With B-360, Baltimore native Brittany Young has brought an outside-the-box idea to the out-of-system learning space.

B-360 is a Baltimore-based non-profit that engages young people who enjoy riding dirt bikes and supports them in further developing STEM-related skills and accessing career opportunities. After all, fixing a dirt bike involves mechanical engineering, and popping a wheelie is all about physics.

Young is an accomplished engineer; she has programmed nuclear plants, developed medical devices, and planned satellite explorations. By founding B-360, she sought to channel students’ passion for dirt bikes into educational workshops. In Baltimore, as in other cities, riding a dirt bike has been criminalized, so B-360 organizes safe, legal riding events and supports young people with engaging in governmental advocacy. The work is having a positive effect in many respects. In 2020, for instance, there have been eight dirt bike-related arrests, down from 43 in 2017, according to the program’s statistics.

Ultimately, Young is trying to jumpstart opportunity. The percentage of Baltimore residents who live in poverty is twice the national average, and the public schools are stretched to the point where 60 buildings don’t even have air conditioning, “which forces frequent closures in hot weather.” Just as a chemistry set Young received as a child helped her discover her passion for science, B-360 provides another way young people in Baltimore can apply their innate talents.

“We’re tired of seeing stories of Black struggle coming out of Baltimore,” says Young. “B-360 is all about sharing its stories of Black ingenuity.”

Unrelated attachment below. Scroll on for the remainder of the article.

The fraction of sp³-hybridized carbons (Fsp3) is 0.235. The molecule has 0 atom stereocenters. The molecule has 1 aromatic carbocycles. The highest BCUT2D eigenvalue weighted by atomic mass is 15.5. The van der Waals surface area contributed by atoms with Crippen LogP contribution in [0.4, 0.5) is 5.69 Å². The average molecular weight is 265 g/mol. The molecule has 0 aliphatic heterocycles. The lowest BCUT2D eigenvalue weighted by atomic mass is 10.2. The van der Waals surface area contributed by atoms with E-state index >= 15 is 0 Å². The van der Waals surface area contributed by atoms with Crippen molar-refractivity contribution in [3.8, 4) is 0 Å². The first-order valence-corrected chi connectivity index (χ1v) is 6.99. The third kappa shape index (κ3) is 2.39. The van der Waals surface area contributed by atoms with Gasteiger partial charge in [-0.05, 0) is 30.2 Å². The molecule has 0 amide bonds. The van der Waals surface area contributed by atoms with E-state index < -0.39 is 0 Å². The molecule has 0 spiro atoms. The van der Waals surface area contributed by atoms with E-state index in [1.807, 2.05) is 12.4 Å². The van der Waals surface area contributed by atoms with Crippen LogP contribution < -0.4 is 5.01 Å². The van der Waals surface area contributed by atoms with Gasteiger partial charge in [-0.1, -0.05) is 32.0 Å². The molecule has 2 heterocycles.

Since March 2017, B-360 has served over 7,000 students. B-360 has also connected 36 students and former street riders with career opportunities, many as instructors and mentors in the program, but also as producers of dirt bike showcases and events. Many go on to pursue higher education at Baltimore City College.

Amid COVID-19, Young has sought ways to support children and teenagers who were trying to learn at home while also looking after their siblings.

During the pandemic, B-360 has been able to pivot to a distance-learning model. Its programming has included The Toolbox Series, which is an ongoing virtual speaker series developed to give students of all ages the tools to solve challenging problems. More than 500 students have participated. B-360 has also conducted socially distanced dirt bike clinics, and participated in get out the vote initiatives such as the Baltimore Votes Caravan and the Out for Justice voting public service announcement.

Looking ahead, B-360 does not yet have a building of its own, so a grant from VELA’s Meet the Moment program and its partner, Camelback Ventures, is supporting B-360 in outfitting a 15-passenger van as a mobile hotspot. B-360 participants will apply their mechanical skills to turn a van into an educational resource that could park in front of students’ homes and provide a safe space free of distractions to do their schoolwork. They could also do an activity to support their mental health, like yoga.

Young says her goal is to help students realize the potential that already exists within them.

“We’re matching STEM to the culture and growing the skills that were already there,” she said.

Visit b360baltimore.org to learn more, and contact hello@velaedfund.org to share your own out-of-system innovation.